I’ve certainly been on both sides of the Valentine’s debate from year to year. I know how it feels to walk into a supermarket in search of a humble sandwich and instead, to stagger inadvertently down the dreaded Valentine’s aisle. The chocolate covered hearts and beribboned teddy bears left me feeling annoyed and pressurised. Why should I have to suffer this assault on my senses in the middle of Sainsbury’s?
For the average sentimental singleton it’s a day to be dreaded, and I can say with confidence that I understand why. The two remaining single girls in my house share have already made plans for a ‘girl date’, culminating in a cocktail filled night out, so that they don’t have to (and I quote) “sit at home feeling sorry for themselves”. But why does this day have to be such a negative occasion for those who aren’t currently dating?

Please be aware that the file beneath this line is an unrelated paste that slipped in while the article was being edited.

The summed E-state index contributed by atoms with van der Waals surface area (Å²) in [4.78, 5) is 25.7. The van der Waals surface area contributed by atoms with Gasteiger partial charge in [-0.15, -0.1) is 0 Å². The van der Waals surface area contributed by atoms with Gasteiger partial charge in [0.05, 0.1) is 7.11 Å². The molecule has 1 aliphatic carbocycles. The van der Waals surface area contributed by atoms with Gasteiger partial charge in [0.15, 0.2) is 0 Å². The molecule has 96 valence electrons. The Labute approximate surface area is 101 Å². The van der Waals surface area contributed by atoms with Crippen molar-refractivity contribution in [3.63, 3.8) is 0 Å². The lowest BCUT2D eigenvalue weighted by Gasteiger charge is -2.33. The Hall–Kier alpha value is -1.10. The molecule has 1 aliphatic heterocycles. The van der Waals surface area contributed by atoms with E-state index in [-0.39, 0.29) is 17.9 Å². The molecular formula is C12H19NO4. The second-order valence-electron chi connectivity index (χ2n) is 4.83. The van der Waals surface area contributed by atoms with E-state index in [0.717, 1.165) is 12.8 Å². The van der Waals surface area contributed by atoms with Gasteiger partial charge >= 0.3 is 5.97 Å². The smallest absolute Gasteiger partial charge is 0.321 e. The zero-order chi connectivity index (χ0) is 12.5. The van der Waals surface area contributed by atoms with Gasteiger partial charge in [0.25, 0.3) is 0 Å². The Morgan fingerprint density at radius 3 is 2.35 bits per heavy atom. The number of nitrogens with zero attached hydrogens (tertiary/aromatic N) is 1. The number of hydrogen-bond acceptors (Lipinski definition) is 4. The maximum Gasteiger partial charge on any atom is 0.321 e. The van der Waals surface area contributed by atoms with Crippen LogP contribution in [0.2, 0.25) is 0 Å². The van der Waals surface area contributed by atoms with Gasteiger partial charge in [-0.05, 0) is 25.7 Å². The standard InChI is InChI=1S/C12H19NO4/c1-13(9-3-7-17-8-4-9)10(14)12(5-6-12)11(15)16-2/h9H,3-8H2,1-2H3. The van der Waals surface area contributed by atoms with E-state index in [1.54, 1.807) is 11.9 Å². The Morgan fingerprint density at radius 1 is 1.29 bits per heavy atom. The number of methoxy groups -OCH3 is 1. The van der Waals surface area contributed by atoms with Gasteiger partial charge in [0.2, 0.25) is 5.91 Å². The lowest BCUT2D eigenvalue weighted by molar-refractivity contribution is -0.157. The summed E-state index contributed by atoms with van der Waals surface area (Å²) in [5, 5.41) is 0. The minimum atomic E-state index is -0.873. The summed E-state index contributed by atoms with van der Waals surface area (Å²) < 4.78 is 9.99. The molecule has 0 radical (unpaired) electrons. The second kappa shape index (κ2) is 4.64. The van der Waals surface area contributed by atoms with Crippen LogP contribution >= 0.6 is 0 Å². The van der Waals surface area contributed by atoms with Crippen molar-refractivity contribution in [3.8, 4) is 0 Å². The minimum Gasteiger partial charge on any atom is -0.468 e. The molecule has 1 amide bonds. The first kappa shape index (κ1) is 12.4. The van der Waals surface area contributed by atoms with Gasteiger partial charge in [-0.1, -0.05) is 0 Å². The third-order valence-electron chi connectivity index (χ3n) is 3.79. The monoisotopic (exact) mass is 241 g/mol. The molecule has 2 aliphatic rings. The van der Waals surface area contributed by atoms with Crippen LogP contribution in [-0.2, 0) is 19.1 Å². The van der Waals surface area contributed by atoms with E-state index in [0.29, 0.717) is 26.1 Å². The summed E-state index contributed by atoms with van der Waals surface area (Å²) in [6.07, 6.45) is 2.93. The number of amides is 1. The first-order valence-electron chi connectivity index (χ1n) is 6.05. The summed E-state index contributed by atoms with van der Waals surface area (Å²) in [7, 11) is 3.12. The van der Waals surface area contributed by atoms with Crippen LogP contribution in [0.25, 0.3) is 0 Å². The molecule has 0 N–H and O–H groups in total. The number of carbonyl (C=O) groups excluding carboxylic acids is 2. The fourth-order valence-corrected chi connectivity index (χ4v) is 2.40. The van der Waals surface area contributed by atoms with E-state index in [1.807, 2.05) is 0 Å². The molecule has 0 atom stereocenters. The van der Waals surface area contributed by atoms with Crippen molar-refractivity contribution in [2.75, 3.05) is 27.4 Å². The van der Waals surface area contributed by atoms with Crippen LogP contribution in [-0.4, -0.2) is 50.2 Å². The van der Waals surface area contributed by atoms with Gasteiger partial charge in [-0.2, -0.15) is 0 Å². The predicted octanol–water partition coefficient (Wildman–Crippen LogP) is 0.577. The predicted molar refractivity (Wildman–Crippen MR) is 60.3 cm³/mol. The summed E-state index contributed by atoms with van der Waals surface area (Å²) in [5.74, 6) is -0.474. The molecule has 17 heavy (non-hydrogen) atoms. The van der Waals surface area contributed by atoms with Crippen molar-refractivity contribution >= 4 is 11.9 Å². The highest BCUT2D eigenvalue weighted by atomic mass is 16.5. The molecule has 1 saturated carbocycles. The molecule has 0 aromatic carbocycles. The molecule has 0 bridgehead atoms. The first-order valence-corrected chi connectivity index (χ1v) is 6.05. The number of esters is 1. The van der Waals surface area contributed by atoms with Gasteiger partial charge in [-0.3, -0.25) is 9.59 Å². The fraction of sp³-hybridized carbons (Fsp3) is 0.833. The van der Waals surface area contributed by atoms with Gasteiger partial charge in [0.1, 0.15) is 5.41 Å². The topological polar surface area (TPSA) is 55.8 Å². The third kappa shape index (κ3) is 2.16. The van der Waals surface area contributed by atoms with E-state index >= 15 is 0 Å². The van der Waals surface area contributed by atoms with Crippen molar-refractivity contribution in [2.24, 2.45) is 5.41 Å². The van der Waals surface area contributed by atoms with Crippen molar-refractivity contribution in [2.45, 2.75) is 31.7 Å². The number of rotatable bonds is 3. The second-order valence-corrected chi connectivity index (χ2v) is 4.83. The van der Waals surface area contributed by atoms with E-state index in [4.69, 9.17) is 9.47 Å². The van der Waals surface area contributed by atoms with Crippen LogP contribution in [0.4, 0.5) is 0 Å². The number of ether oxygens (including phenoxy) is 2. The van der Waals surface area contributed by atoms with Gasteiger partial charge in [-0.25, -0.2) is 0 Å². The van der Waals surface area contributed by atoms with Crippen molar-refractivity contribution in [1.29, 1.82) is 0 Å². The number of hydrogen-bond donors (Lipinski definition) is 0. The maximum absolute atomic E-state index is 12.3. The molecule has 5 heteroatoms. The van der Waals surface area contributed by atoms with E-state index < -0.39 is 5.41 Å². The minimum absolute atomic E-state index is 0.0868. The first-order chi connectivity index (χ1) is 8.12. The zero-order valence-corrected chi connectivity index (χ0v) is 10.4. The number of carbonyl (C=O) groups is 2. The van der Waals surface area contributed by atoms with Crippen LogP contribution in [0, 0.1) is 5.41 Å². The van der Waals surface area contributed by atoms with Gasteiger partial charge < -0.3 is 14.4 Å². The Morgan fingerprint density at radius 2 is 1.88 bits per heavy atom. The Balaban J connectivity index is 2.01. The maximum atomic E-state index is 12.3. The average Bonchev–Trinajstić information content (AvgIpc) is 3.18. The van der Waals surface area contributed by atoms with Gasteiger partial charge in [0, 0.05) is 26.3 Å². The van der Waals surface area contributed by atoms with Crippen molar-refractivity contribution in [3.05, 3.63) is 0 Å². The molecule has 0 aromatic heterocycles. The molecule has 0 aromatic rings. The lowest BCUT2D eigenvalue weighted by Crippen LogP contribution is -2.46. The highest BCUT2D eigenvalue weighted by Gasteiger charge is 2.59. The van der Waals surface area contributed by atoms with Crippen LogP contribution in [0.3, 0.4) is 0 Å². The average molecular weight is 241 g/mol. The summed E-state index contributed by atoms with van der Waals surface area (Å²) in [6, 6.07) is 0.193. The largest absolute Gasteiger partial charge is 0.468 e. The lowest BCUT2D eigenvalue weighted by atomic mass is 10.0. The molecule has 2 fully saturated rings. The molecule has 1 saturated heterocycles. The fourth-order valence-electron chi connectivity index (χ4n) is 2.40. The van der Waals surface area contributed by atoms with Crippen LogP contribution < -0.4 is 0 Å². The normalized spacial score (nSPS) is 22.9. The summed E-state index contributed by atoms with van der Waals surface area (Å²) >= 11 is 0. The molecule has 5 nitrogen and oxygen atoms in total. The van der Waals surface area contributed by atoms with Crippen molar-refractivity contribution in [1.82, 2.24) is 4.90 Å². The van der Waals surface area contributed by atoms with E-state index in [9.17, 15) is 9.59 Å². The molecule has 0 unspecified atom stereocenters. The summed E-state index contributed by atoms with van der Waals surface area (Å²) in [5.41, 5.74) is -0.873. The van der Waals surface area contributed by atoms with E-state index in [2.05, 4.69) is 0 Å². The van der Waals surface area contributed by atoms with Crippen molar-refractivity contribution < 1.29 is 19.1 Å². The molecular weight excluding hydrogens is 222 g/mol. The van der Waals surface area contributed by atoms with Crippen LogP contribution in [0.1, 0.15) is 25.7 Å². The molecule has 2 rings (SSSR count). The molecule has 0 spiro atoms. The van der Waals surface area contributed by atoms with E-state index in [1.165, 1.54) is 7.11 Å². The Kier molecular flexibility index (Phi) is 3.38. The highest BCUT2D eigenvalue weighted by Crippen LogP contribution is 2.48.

Overall, I think not. The problem with Valentine’s Day is that it has lost its original loveliness. A day to celebrate the person you love makes as much sense as having a day to honour your Mother or your Father. It is at its heart a charming occasion, and exchanging tokens of love is a fitting way to celebrate. It all just needs to be taken as less of a personal insult.
I’m a teensy bit jealous I can’t go to any of the club nights I’ve seen advertised, but you can’t have it all. Ultimately, I would warn single people everywhere that you might find it a little hard to justify a romantic extravaganza with your new partner next year if you spend February 14th 2014 telling everyone how much you loathe the holiday for all its commercial bullshit.